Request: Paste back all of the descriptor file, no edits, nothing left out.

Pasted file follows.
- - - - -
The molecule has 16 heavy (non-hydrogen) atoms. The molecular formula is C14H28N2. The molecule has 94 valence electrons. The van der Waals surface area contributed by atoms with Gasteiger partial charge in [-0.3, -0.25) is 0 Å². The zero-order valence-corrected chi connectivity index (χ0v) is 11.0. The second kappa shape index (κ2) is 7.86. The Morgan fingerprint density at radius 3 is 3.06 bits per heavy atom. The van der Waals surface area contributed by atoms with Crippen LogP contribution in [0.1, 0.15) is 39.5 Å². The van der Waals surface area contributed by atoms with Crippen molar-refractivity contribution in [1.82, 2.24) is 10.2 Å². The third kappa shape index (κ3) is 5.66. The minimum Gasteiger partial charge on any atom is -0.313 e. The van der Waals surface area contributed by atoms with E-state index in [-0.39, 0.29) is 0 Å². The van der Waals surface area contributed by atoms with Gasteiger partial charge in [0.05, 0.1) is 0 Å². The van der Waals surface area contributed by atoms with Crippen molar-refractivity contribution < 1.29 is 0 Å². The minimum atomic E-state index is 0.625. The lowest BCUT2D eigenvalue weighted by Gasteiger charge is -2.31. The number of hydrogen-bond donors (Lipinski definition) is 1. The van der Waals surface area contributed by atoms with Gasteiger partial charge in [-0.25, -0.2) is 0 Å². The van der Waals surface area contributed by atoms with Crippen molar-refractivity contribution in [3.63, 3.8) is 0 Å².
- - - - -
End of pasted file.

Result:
The molecule has 16 heavy (non-hydrogen) atoms. The molecular formula is C14H28N2. The molecule has 94 valence electrons. The van der Waals surface area contributed by atoms with Gasteiger partial charge in [-0.3, -0.25) is 0 Å². The zero-order valence-corrected chi connectivity index (χ0v) is 11.0. The second kappa shape index (κ2) is 7.86. The Morgan fingerprint density at radius 3 is 3.06 bits per heavy atom. The van der Waals surface area contributed by atoms with Crippen LogP contribution in [0.1, 0.15) is 39.5 Å². The van der Waals surface area contributed by atoms with Crippen molar-refractivity contribution in [1.82, 2.24) is 10.2 Å². The third kappa shape index (κ3) is 5.66. The minimum Gasteiger partial charge on any atom is -0.313 e. The van der Waals surface area contributed by atoms with E-state index in [-0.39, 0.29) is 0 Å². The van der Waals surface area contributed by atoms with Gasteiger partial charge in [0.05, 0.1) is 0 Å². The van der Waals surface area contributed by atoms with Crippen molar-refractivity contribution < 1.29 is 0 Å². The minimum atomic E-state index is 0.625. The lowest BCUT2D eigenvalue weighted by Gasteiger charge is -2.31. The number of hydrogen-bond donors (Lipinski definition) is 1. The van der Waals surface area contributed by atoms with Gasteiger partial charge in [-0.25, -0.2) is 0 Å². The van der Waals surface area contributed by atoms with Crippen molar-refractivity contribution in [3.63, 3.8) is 0 Å².